Readers' Favorite

May 11, 2014

Two Cents Discussion: Is Sex Required for a Great Romance Novel?

We had a great discussion last week about what makes a book a favorite. If you missed it, you can still drop your two cents in the comments on that post. You can add your two cents to this discussion by leaving a comment, writing your own post and link it up below, or share on Twitter, Facebook, etc to get the discussion going with your friends and fans.

Does a love story have to contain sex scenes to be a great romance novel?

I like romance and I actually prefer there to be a little love in the air between characters in most of the books I read. Yet, my long time readers know that I don't care for sex scenes. But it isn't just not wanting sex in the book. It is more about how the sex is portrayed. When the scene is only physical description of hand (and other body parts) placement and moan it is rarely adding anything to the story for me. One exception is a manuscript I content edited. The main character was a sex addict, though that isn't disclosed to the reader until a little later in the story. The sex was only physical for him and through the description of the act, the reader sees that there is no emotional connection and his actions inform the reader to an aspect of his personality.

If the scene is there just to add a measure of "hotness" to the story, for me it actually cools my reading pleasure. The story would be better served fading to black and getting on with the more important parts of the story.

If an author wants to add hotness through sex scenes, then they should focus on the emotions, the connection that is being formed between the two characters. An excellent example is Sylvain Reynard's trilogy: Gabriel's Inferno, Gabriel's Rapture, and Gabriel's Redemption. After reading the first book in the series, I really had to think about was there sex in the book. That's because the actually act was wrapped in the emotions, the devotion, love the characters shared.

So that's my two cents. What do you think? Link up with your own post or leave a comment below.

Next week's topic: Why is the dystopian genre so popular, particularly in young adult fiction?

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  1. I don't think sex is required. Romance isn't alway about sex and if it does contain sex is it then considered borderline erotica?
    I often wonder if a love element is necessary in every book to give people someone to root for.

  2. This is a fabulous topic... especially since my books though the genre is romance there is no sex to speak of. I tend to prefer reading deeper stories that don't need the sex to get the point across. I am no prude but sometimes there is just a bit too much description to my liking. Imagination is a beautiful thing and should be used.

    There seems to be too much sexual content out there in the media and Internet. Many YA books are very sexual in nature. Can't tell people how to write but I am not a fan.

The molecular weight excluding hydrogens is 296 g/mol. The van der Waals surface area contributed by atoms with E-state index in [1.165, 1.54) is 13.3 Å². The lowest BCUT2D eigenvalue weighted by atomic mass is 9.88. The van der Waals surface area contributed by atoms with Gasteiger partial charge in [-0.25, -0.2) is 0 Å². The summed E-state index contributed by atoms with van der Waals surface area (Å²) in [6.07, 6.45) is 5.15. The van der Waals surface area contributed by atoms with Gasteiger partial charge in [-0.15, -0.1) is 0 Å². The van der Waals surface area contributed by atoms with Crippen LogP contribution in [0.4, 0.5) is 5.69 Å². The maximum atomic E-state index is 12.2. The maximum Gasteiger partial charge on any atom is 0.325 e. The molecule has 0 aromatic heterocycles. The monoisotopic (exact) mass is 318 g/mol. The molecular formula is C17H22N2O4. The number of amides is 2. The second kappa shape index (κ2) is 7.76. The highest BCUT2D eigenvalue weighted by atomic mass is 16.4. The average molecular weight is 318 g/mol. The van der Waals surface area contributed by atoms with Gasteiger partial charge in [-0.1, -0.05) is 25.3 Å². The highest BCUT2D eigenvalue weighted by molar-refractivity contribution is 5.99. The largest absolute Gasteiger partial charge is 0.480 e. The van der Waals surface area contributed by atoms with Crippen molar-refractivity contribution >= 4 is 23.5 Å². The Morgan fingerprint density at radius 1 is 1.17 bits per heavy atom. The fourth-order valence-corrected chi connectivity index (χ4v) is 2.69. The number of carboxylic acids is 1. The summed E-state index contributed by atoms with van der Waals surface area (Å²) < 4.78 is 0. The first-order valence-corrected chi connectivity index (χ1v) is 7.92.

Love and romance is what makes the world go around!

    1. I don't mind that the characters have sex, I just don't care to accompany them between the sheets.

  3. I totally agree. Sex for the sake of sex or 'hotness value' that doesn't add tension/propel the plot/etc. is distracting. ALL scenes allowed to remain in a story should contribute to the forward action of the plot or the development of characters (and to be honest, some of these sex scenes are downright tasteless). I'd personally prefer to have a stirring moment with a kiss on the forehead than pointless smut.

    1. But for some reason, a number of authors think they need to have the sex scene. I wonder with the increased popularity of erotica, if the romance author feels they need to push that line to be competitive.

  4. I almost decided not to comment on this topic. I write what is termed sweet romance as opposed to erotica. We need a sensual scene if it is Iitegral to the story or plot. I write about people falling in love. I don't write the hot stuff--my readers already know where all the body parts go and don't need an anatomy lesson from me. In a recent interview I was asked my opinion about Fifty Shades of Gray. If a guy tried that stuff with one of my daughters, I'd shoot him with my snake gun. I live in Texas. It's allowed. The other thing is--if the guy had been a janitor--he would've been labeled a pervert. My audience is the over thirty-five age group. Characters have to be emotionally connected. I had an editor a couple of years ago who encouraged me to write the characters into a meet/greet/one-night stand--then have them fall in love. Pffft. I like for my heroines to have a little more sense than that. Just sayin'....
    Jackie Weger

    1. Thank you for commenting. I love a good girl meets boy (or other way around) story. I'm happy that there are romance authors that don't mend to the pressure to increase the "sexiness" of their love stories with increased physical "love". Maybe the physical is easier to write than the emotional.